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European stocks plunged the most in more than a month, retreating after reaching a six-year high last week, as investor concern increased that the escalating tension in Ukraine will hurt corporate earnings.
The Stoxx Europe 600 Index dropped 2.3 percent to 330.36 at the close of trading, its biggest decline since Jan. 24. Of the equity benchmark’s 600 members, 575 retreated, while 19 rose. The measure advanced 4.8 percent in February as Federal Reserve Chair Janet Yellen pledged to follow her predecessor’s policy on economic stimulus.
The standoff over Ukraine intensified over the weekend as Russian President Vladimir Putin got parliamentary approval to send troops into the country. The former Soviet state put its military on combat readiness as Russian-speaking forces arrived outside the Ukrainian infantry base at Privolnoye on the Crimean peninsula.
China’s Purchasing Managers’ Index for February fell to 50.2 from 50.5 in January, according to official data released on March 1. A number above 50 indicates expansion. A private PMI by HSBC Holdings Plc. and Markit Economics signaled contraction, slipping to 48.5 from 49.5.
An index of euro-area manufacturing output based on a survey of purchasing managers rose to 53.2 in February, compared with the preliminary estimate of 53, according to a final reading from Markit.
National benchmark indexes retreated in 17 of the 18 western-European markets today. The stock market in Athens was closed for a holiday. France’s CAC 40 lost 2.7 percent. Germany’s DAX slipped 3.4 percent, for its biggest drop since November 2011. The U.K.’s FTSE 100 declined 1.5 percent.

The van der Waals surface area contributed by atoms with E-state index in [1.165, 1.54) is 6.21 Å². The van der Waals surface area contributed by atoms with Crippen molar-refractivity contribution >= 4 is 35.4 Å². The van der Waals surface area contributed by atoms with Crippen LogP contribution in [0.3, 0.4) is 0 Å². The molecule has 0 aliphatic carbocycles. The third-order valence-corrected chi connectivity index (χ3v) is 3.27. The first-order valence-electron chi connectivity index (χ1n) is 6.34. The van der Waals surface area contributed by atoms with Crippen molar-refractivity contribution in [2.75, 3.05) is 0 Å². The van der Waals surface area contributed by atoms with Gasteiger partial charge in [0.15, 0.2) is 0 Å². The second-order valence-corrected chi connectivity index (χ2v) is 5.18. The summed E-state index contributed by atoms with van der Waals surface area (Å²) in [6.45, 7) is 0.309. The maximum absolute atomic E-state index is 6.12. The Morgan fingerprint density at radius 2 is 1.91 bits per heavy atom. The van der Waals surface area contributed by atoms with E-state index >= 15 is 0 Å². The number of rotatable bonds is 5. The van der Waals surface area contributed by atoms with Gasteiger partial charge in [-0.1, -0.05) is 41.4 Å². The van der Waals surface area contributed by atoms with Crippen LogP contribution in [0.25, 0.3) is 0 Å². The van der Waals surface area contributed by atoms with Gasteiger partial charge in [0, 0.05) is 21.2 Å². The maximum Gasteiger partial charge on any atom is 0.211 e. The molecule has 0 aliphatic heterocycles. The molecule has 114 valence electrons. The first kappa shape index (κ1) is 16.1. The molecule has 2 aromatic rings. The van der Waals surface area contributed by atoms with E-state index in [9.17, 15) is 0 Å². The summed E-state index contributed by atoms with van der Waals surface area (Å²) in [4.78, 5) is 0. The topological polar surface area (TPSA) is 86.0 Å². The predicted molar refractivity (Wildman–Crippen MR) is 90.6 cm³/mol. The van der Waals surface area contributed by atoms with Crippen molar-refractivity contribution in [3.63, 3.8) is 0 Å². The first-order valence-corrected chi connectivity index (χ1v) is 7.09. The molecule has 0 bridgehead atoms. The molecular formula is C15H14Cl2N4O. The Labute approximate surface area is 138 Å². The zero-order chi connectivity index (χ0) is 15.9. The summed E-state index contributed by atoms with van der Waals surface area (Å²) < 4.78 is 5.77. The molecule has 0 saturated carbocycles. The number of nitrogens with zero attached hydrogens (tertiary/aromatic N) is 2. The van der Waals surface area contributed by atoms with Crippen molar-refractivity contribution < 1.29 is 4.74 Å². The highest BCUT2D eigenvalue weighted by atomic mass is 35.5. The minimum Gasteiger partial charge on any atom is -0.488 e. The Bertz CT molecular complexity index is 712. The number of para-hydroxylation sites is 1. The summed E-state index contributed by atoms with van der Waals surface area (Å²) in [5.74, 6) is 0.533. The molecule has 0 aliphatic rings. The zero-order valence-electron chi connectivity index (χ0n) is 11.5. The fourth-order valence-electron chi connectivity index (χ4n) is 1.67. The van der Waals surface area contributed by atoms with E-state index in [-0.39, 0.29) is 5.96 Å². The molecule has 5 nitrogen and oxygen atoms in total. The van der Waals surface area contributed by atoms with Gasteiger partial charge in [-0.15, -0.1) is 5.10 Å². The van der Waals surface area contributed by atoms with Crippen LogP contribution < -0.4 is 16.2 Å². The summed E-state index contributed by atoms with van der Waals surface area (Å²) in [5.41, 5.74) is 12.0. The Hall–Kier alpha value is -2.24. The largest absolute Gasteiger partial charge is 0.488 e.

Carlsberg, which owns Russia’s Baltika Breweries, slid 5.3 percent to 540.50 euros.
Nokian Renkaat Oyj lost 6.6 percent to 30.35 euros. The Nordic region’s largest tiremaker got about 35 percent of its revenue from the Russian region in 2012, according to data compiled by Bloomberg.
Metro AG retreated 5.4 percent to 28.41 euros. Germany’s biggest retailer said on Jan. 20 that it plans to proceed with an initial public offering of its Russian cash and carry business to raise money for expansion.
Bouygues declined 1.8 percent to 28.70 euros. Chief Executive Officer Martin Bouygues met with French President Francois Hollande on Feb. 27 to seek government support for the purchase of SFR, Le Journal du Dimanche reported, citing people close to the CEO.
Kuehne & Nagel International AG lost 3.1 percent to 121.70 francs. The world’s biggest sea-freight forwarder reported 2013 earnings before interest and taxes rose 20 percent last year to 761 million francs ($865 million). Analysts had forecast 763.8 million francs.
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